Environmentally assisted fatigue of nuclear plant materials in the Pressurised Water Reactor (PWR) coolant environment is a phenomenon that has been extensively studied over the past 30 years. Methods for accounting for the PWR environment in an ASME Section III fatigue assessment are presented in NUREG/CR-6909. The deleterious effect of environment is described through a Fen factor dependent upon strain rate, temperature and the dissolved oxygen content of the water. The formulae which describe the Fen are based upon correlations observed in test data, predominantly from tests conducted with constant temperature and strain rate (triangular or sawtooth loading). Actual loading histories encountered during service are far more complex, with both strain rate and temperature, and therefore Fen, varying through the cycle. NUREG/CR-6909 Draft Rev 1 recommends the Modified Rate Approach (MRA) to account for this type of loading.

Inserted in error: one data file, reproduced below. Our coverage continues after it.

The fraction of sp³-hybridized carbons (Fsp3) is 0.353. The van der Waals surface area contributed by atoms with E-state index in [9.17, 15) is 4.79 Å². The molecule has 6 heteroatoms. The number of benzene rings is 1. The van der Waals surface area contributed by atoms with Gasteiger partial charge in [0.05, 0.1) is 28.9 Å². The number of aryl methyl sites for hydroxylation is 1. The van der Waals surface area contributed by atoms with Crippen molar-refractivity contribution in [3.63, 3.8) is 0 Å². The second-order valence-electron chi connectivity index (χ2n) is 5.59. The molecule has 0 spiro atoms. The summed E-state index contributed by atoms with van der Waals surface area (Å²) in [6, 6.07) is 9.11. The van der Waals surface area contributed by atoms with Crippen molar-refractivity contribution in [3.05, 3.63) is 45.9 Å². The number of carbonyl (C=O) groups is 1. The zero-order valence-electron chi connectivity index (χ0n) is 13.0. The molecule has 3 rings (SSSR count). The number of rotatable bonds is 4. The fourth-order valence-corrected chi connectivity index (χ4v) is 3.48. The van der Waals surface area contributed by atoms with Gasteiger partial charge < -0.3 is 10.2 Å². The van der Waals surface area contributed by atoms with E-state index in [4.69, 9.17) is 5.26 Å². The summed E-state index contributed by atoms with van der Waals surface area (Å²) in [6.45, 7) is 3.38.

There is a substantial and growing body of data for conditions in which the strain rate and/or temperature change within the load cycle, for which MRA does not generally perform well in describing the deleterious effect of environment in these complex waveform conditions. In particular, MRA does not predict the observed difference in life when the temperature is varied in-phase or out-of-phase within the strain waveform, or when the slow portion of the strain rate is moved from the top to the bottom of the waveform.

An alternative approach called the Strain-Life Weighted (SNW) Fen method was presented in PVP2017-66030 and additional validation testing was proposed.

This paper develops the SNW method further into a general approach for all stainless steels and presents additional new validation data, including a range of isothermal and non-isothermal plant realistic waveforms and a more extensive review of open literature data.

It is concluded that the SNW method offers a significant improvement in fatigue life prediction capability for plant realistic complex waveforms compared to MRA and provides residuals similar to that of standard waveform data. It is thus considered to be suitably validated to propose a code case for use in ASME Section III fatigue assessments.

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